Mehmet Aydın's budding "business" career started on the basement floor of an apartment building in northwestern Turkey and made him a household name in the country for all the wrong reasons. A chapter in the life of 30-year-old Aydın ended late Saturday when the prime suspect in a massive Ponzi scheme was brought to the country from Brazil, in handcuffs and in the company of police officers.
Aydın is the founder of the infamous "Çiftlik Bank" or "Farm Bank," a virtual farming simulator that promised its users to turn virtual animals and crops into real ones if they invested money. Aydın, who devised the enterprise in 2016, made good on his promise and opened farms in the real world and started paying the money back as Farm Bank's user base grew. But like in all Ponzi schemes, payments were halted after a while and complaints started piling up. When a criminal investigation was launched and the company's assets were seized in 2018, he disappeared and emerged in different countries in South America. Finally, after years on the run, he released a video earlier last week and announced he would surrender. After his extradition process was completed, he was brought to Istanbul and taken into custody. He will be held in custody for a legal period of four days for interrogation. The suspect is thought to have collected the equivalent of more than $131 million (TL 1.14 billion) from over 130,000 people through his online scheme inspired by FarmVille. A media-savvy character, Aydın had attracted thousands with quick cash promises.
Prosecutors are seeking over 75,000 years in prison on charges including establishing and running an illegal organization, fraud and money laundering for Aydın. However, legal experts say he may get away with 32 years in prison due to technicalities that limit prison terms if one is convicted of multiple prison terms amounting to thousands of years.
An indictment against Aydın and 18 other members of his “organization” accuses the suspects of running a criminal gang, as well as committing fraud and money laundering for their scheme. A total of 3,762 people are among plaintiffs in an ongoing trial against Aydın and others who face thousands of years in prison terms. Aydın and his brother, also accused of the same charges, were issued an international arrest warrant upon Turkey’s request to Interpol. They were accused of defrauding thousands of people of millions of Turkish liras. An earlier indictment against Aydın and others had said that the suspects collected more than TL 1.1 billion ($130 million) from 132,222 people and paid only TL 687.8 million back in their scheme.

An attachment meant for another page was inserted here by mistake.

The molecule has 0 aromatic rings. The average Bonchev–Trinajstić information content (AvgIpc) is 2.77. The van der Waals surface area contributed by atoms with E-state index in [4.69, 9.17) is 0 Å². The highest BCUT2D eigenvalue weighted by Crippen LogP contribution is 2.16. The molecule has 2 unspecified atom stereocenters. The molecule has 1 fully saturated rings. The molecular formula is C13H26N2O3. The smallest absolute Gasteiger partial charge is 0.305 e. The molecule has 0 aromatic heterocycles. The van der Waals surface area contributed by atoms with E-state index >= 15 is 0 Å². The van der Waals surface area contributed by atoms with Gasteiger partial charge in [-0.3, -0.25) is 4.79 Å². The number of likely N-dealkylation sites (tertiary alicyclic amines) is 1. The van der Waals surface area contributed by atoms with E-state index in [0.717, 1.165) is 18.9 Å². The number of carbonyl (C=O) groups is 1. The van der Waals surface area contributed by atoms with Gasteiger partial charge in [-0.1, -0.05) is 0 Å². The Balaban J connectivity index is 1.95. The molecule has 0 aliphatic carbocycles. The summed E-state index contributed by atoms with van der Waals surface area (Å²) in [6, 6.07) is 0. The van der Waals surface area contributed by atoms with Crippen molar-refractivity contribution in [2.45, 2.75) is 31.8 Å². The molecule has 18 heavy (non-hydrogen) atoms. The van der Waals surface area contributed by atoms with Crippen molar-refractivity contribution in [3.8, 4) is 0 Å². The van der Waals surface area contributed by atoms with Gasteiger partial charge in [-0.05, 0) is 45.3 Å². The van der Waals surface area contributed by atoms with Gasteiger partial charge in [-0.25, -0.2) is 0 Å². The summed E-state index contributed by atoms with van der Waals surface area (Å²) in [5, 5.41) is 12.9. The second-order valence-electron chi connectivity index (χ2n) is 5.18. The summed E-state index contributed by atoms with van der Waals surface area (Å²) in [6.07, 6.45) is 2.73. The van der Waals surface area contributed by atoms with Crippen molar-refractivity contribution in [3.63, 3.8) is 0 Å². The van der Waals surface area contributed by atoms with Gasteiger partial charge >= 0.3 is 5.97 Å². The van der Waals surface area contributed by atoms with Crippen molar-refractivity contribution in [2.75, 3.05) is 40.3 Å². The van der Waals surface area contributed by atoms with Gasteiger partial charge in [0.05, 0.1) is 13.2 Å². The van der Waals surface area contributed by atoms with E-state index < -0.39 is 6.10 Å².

In a country where get-rich-quick schemes are wildly popular despite warnings and well-publicized investigations into fraudsters, Aydın, a dishwasher and amateur rapper, had apparently lured many to his online simulator. His enterprise pursued a massive media campaign and enlisted the help of a popular TV actor. Two large farms opened with much spectacle in two cities cemented investors' trust in Aydın, who later claimed he was the victim of others in his company who defrauded investors. However, authorities grew suspicious of Çiftlik Bank, following claims by investors complaining about the suspension of some payments. Later, it altogether stopped payments and Aydın disappeared while an investigation led to the detention of some of the executives of his companies and his wife. Aydın, meanwhile, was spotted in Uruguay driving a Ferrari, in a display of his rags-to-riches image. Extradition requests were sent to Brazil, Uruguay, the Turkish Republic of Northern Cyprus (TRNC) and the U.S. for fugitive suspects who are believed to be hiding in those countries.
In a video published last Wednesday through his lawyers, Aydın read a document prepared in advance and defended himself. He claimed it was never his intent to defraud people when he founded Çiftlik Bank, but “to give people a game and earn an extra income.” “I have been a victim like you because I realized late that malicious people in the company had made unfair gains from the business. I did all I could to repair people’s losses while I was abroad but I couldn’t achieve results because of investigations against me. I will surrender myself to the Turkish judiciary to prove my innocence, and I have no doubt that the court will uncover the truth,” he said.
In his first statement to authorities after arriving in Istanbul, Aydın said he decided to turn himself in due to "family problems," according to broadcaster TRT Haber. Aydın also said he promised he would pay back all his debts to Çiftlik Bank investors and claimed he already paid a large share of debts.